As these conflicts mount, Bartlett inserts a secondary plot involving ginger-haired Prince Harry (Richard Goulding), who meets and falls in love with self-proclaimed revolutionary and young-woman-of-the-people Jess (Tafline Steen). Completely committed to overthrowing the government, Jess, an artist in her spare time, convinces Harry to renounce his duties and live as a common man. It’s a decision he declares to his father — and against the intentions of stern Palace spin doctor James Reiss (Miles Richardson).

Where this all leads is too thought-provoking, too explosive and too outright entertaining to be described in more detail. But for those familiar with Hamlet’s encounter with his father’s ghost, and the three witches in Macbeth, you’ll sit up when the ghost of Princess Diana (Sally Scott) appears to both Charles and William.

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Lydia Wilson as Kate, the Duchess of Cambridge and Pigott-Smith.
Lydia Wilson as Kate, the Duchess of Cambridge, and Pigott-Smith.

And for those who recall Lady Macbeth insisting that her husband have more gumption about becoming the great king he’s been told he’ll be, you’ll know you’re in Shakespeare territory. The same for those who recognize the famous King Lear phrase “nothing comes of nothing,” or remember Richard II being ousted from his throne through the machinations of those he’s subjected to his convictions. Ditto Prince Hal’s debauchery in Henry IV Part I — as echoed in this Prince Harry’s hang-outs.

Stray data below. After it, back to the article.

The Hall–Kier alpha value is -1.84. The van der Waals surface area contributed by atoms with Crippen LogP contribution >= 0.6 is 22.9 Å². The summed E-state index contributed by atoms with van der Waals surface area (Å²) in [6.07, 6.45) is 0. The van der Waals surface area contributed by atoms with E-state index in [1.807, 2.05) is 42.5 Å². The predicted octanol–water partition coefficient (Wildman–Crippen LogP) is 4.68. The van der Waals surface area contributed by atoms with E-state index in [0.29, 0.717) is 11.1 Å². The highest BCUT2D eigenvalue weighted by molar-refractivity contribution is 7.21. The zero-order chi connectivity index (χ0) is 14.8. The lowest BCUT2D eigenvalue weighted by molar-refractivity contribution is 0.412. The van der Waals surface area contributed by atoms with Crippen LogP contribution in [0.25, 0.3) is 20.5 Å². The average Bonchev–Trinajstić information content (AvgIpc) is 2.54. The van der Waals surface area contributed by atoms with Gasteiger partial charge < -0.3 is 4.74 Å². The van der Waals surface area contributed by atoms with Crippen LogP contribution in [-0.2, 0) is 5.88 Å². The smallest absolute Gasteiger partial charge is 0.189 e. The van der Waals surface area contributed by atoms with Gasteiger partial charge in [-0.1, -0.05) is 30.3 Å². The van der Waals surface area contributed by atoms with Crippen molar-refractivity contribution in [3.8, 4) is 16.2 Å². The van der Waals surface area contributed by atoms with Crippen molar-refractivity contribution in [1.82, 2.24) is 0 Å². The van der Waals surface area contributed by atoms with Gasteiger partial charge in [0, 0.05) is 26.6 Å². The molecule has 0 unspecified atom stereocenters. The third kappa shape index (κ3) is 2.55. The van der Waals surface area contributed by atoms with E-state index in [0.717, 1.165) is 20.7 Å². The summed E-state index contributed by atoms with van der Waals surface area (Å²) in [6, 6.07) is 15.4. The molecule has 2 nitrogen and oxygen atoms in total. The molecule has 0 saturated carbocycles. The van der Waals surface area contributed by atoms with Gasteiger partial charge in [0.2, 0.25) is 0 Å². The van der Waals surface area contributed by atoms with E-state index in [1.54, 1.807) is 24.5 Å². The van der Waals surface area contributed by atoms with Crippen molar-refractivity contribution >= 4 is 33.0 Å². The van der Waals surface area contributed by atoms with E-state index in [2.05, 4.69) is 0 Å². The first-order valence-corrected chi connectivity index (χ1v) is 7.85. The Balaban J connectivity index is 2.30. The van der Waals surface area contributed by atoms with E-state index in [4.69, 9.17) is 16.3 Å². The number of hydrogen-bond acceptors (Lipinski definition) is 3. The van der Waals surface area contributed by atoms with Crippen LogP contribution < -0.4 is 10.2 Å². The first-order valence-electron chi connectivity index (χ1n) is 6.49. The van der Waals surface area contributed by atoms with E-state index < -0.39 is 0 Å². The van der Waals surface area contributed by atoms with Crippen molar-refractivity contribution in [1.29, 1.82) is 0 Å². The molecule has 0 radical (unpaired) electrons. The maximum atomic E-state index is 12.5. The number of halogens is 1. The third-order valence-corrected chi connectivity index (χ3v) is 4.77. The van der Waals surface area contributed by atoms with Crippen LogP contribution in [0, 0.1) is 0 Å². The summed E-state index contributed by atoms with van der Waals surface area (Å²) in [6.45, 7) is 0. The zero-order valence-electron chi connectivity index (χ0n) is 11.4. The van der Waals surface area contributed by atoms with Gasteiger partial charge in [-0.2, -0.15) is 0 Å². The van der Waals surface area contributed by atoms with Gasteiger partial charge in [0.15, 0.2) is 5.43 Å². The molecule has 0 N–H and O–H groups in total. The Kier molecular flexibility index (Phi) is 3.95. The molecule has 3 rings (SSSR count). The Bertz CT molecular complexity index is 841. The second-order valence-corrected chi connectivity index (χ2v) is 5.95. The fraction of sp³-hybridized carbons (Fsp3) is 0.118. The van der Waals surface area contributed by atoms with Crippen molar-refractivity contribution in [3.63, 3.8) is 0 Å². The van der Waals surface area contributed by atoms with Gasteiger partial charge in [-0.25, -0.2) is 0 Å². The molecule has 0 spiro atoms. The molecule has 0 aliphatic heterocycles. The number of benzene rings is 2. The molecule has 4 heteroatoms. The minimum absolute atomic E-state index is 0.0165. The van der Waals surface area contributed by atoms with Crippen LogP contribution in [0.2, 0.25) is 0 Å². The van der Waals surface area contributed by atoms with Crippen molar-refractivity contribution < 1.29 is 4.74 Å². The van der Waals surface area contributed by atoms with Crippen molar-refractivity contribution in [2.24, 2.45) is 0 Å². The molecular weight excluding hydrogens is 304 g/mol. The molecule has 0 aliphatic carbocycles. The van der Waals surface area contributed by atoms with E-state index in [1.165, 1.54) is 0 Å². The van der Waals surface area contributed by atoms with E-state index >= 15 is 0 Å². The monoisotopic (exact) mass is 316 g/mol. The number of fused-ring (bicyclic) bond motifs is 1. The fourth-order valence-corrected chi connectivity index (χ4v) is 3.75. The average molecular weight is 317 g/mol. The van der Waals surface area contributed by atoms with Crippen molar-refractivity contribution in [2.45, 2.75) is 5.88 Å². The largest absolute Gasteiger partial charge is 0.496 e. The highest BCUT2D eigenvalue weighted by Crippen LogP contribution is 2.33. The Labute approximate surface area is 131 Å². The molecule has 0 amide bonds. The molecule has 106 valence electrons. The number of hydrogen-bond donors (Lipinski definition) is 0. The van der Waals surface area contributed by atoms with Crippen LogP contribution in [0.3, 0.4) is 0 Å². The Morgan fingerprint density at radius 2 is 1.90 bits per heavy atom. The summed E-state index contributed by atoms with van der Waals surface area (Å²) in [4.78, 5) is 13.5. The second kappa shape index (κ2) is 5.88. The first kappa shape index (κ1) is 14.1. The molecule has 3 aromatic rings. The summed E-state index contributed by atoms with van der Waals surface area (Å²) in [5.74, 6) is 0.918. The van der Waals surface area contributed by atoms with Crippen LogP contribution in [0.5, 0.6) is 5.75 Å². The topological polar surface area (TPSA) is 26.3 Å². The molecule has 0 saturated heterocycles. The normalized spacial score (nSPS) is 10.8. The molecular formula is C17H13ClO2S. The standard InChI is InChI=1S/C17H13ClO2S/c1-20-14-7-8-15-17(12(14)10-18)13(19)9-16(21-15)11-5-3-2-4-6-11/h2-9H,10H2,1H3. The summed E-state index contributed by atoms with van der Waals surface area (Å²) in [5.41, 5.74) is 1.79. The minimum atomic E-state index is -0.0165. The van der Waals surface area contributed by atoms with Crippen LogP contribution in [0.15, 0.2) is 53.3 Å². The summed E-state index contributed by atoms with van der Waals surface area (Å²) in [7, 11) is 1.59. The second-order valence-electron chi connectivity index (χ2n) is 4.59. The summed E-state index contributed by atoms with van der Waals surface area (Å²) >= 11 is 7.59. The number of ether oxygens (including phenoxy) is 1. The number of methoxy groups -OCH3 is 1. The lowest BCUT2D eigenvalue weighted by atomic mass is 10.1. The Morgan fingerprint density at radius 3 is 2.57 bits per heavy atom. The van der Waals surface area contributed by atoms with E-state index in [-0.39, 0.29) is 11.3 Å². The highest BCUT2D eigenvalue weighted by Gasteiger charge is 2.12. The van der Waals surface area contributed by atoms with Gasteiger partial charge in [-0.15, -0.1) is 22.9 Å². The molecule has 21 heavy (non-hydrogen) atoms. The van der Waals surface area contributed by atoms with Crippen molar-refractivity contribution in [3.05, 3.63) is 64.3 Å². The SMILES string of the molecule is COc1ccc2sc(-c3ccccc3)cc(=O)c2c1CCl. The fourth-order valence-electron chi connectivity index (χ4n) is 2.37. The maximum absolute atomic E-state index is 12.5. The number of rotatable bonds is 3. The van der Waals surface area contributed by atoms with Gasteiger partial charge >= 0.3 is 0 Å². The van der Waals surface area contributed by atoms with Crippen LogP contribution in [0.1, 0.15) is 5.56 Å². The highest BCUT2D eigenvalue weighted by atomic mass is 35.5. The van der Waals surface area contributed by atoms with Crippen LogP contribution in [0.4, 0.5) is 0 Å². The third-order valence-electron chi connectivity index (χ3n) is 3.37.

Dramatist Bartlett — why not go along with the Bard’s subterfuge? notice the repeated “Bar”? — also sets his tragedy forth in Shakespeare’s gossamer language, although he avoids any “fie,” “in sooth” or “zounds.” Many lines are composed in Shakespearean iambic pentameters, and the playwright takes pleasure in ending scenes with rhymed couplets.

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Not that he calls attention to it. As with the best Shakespeare dialogue, what’s heard comes across like conversation between men and woman who can readily draw on large vocabularies. Plus there’s no shortage of soliloquies. William gets a significant one. So does Kate — a feminist call redolent of Lady Macbeth’s “unsex me now.”

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As Charles sees his primogeniture jeopardized, he has several straight-out addresses, which Pigott-Smith plays with increasingly crumbling majesty. In set-and-costume designer Tom Scutt’s military regalia (when not in a dark business suit, signifying national mourning), he’s unremittingly kingly. Later, the actor captures the bafflement of Lear, Macbeth, Richard II, Richard III, Edward IV, et. al., when the world into which his character has been born shudders and vanishes.